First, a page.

1 diciembre, 2020

AVG can sell your browsing and search history to advertisers

logo47-750x346Security firm AVG can sell search and browser history data to advertisers in order to «make money» from its free antivirus software, a change to its privacy policy has confirmed.

The updated policy explained that AVG was allowed to collect «non-personal data», which could then be sold to third parties. The new privacy policy comes into effect on 15 October, but AVG explained that the ability to collect search history data had also been included in previous privacy policies, albeit with different wording.

AVG’s potential ability to collect and sell browser and search history data placed the company «squarely into the category of spyware», according to Alexander Hanff security expert and chief executive of Think Privacy.

«Antivirus software runs on our devices with elevated privileges so it can detect and block malware, adware, spyware and other threats,» he told WIRED. «It is utterly unethical to [the] highest degree and a complete and total abuse of the trust we give our security software.» Hanff urged people using AVG’s free antivirus to «immediately uninstall the product and find an alternative».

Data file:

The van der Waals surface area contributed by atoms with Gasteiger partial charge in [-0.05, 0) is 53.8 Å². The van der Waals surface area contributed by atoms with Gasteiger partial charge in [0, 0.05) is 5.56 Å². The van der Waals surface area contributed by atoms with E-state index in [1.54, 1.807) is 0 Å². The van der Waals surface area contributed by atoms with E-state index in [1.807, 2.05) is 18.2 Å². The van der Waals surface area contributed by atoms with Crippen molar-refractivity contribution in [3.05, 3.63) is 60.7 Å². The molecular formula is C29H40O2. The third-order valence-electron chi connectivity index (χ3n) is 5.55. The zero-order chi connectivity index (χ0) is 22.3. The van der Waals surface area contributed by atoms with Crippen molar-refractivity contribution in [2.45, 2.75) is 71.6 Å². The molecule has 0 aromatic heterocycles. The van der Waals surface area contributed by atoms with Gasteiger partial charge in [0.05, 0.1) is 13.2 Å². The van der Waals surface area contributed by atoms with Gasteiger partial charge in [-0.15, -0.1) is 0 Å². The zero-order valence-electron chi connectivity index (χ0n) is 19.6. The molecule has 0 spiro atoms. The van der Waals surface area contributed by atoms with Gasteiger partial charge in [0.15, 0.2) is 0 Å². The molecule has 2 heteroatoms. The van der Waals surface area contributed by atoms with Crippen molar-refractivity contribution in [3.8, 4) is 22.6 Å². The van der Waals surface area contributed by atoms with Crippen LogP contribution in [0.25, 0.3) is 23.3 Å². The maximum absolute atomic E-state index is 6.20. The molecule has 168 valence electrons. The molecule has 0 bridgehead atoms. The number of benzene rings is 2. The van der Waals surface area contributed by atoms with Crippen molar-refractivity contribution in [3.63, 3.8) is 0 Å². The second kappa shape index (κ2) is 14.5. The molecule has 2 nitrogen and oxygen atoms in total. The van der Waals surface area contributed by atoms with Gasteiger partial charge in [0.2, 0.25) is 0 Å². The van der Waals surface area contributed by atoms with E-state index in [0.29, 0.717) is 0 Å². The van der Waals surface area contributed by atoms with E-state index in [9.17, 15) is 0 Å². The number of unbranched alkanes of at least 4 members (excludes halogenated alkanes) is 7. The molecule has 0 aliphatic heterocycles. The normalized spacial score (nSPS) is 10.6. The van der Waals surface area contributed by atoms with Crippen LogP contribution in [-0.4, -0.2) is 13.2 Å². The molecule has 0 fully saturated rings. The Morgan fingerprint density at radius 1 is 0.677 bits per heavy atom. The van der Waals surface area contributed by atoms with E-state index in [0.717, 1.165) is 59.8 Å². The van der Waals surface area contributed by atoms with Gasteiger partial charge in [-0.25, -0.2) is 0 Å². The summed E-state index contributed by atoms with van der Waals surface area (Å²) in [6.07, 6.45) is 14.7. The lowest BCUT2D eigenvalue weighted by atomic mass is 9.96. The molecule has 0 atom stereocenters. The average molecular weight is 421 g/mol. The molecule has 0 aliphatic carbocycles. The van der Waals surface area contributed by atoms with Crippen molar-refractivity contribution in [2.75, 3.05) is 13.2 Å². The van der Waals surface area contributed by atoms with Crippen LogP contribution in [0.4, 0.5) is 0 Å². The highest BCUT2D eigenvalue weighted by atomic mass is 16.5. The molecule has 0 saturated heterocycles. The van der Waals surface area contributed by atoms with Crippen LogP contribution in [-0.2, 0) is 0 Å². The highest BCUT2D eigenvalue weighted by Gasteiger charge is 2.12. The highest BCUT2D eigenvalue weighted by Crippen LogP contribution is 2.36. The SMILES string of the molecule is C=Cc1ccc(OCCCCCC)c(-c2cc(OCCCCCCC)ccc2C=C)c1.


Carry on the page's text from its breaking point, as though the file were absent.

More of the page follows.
Previous versions of AVG’s privacy policy stated it could collect data on «the words you search», but didn’t make it clear that browser history data could also be collected and sold to third parties. In a statement AVG said it had updated its privacy policy to be more transparent about how it could collect and use customer data.

An AVG spokesperson told WIRED that in order to continue offering free security software the company may in the future «employ a variety of means, including subscription, ads and data models.»

«Those users who do not want us to use non-personal data in this way will be able to turn it off, without any decrease in the functionality our apps will provide,» the spokesperson added. «While AVG has not utilised data models to date, we may, in the future, provided that it is anonymous, non-personal data, and we are confident that our users have sufficient information and control to make an informed choice.»

According to Nigel Hawthorn, European spokesperson for cloud security firm Skyhigh Networks, AVG had stayed «just on the non-creepy side of creepy». «If something is free you’ve got to assume that you’re the product,» he said. «The difficulty with this is whether anyone notices, reads it, checks it and understands the implications».

AVG is the third most popular antivirus product in the world according to market analysis from software firm Opswat. The company has a 8.6 percent share of the global market, behind Microsoft on 19.4 percent and Avast on 21.4 percent. In its privacy policy, Avast, which also provides free security software, explains that it is able to collect certain non-personal information and sell it to advertisers. The company does not specify that this includes browser and search history data.

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